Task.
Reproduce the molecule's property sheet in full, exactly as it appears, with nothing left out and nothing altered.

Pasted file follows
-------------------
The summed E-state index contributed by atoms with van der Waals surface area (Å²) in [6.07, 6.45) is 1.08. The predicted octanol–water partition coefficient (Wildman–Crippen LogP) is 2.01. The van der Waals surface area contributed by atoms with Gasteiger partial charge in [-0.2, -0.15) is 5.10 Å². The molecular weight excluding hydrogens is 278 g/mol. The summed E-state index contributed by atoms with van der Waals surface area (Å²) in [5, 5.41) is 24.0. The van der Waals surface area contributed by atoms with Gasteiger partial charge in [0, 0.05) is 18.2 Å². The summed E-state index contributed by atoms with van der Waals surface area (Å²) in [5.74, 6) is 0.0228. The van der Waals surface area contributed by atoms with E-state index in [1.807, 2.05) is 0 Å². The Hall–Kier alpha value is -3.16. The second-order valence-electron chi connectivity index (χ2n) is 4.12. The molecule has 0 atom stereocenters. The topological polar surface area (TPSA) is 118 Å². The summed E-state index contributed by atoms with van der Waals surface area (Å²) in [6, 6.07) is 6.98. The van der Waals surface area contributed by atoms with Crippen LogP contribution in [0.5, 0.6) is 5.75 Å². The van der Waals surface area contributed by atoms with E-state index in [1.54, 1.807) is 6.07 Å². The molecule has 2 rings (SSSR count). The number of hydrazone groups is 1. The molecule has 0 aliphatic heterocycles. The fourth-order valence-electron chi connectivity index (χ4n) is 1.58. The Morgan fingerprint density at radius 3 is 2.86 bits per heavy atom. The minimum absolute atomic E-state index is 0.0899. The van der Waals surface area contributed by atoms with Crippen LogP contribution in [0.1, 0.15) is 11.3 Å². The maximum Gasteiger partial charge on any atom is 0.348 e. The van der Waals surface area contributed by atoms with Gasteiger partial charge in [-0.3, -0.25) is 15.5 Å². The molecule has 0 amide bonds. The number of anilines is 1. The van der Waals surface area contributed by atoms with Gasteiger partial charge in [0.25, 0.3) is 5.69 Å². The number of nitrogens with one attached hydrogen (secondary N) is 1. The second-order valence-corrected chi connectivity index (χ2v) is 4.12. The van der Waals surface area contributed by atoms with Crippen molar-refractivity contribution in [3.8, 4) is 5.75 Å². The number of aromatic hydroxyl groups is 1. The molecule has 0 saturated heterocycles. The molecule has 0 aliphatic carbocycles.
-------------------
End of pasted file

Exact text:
The summed E-state index contributed by atoms with van der Waals surface area (Å²) in [6.07, 6.45) is 1.08. The predicted octanol–water partition coefficient (Wildman–Crippen LogP) is 2.01. The van der Waals surface area contributed by atoms with Gasteiger partial charge in [-0.2, -0.15) is 5.10 Å². The molecular weight excluding hydrogens is 278 g/mol. The summed E-state index contributed by atoms with van der Waals surface area (Å²) in [5, 5.41) is 24.0. The van der Waals surface area contributed by atoms with Gasteiger partial charge in [0, 0.05) is 18.2 Å². The summed E-state index contributed by atoms with van der Waals surface area (Å²) in [5.74, 6) is 0.0228. The van der Waals surface area contributed by atoms with E-state index in [1.807, 2.05) is 0 Å². The Hall–Kier alpha value is -3.16. The second-order valence-electron chi connectivity index (χ2n) is 4.12. The molecule has 0 atom stereocenters. The topological polar surface area (TPSA) is 118 Å². The summed E-state index contributed by atoms with van der Waals surface area (Å²) in [6, 6.07) is 6.98. The van der Waals surface area contributed by atoms with Crippen LogP contribution in [0.5, 0.6) is 5.75 Å². The van der Waals surface area contributed by atoms with E-state index in [1.54, 1.807) is 6.07 Å². The molecule has 2 rings (SSSR count). The number of hydrazone groups is 1. The molecule has 0 aliphatic heterocycles. The fourth-order valence-electron chi connectivity index (χ4n) is 1.58. The Morgan fingerprint density at radius 3 is 2.86 bits per heavy atom. The minimum absolute atomic E-state index is 0.0899. The van der Waals surface area contributed by atoms with Crippen LogP contribution in [0.1, 0.15) is 11.3 Å². The maximum Gasteiger partial charge on any atom is 0.348 e. The van der Waals surface area contributed by atoms with Gasteiger partial charge in [-0.3, -0.25) is 15.5 Å². The molecule has 0 amide bonds. The number of anilines is 1. The van der Waals surface area contributed by atoms with Gasteiger partial charge in [0.25, 0.3) is 5.69 Å². The number of nitrogens with one attached hydrogen (secondary N) is 1. The second-order valence-corrected chi connectivity index (χ2v) is 4.12. The van der Waals surface area contributed by atoms with Crippen molar-refractivity contribution in [3.8, 4) is 5.75 Å². The number of aromatic hydroxyl groups is 1. The molecule has 0 saturated heterocycles. The molecule has 0 aliphatic carbocycles.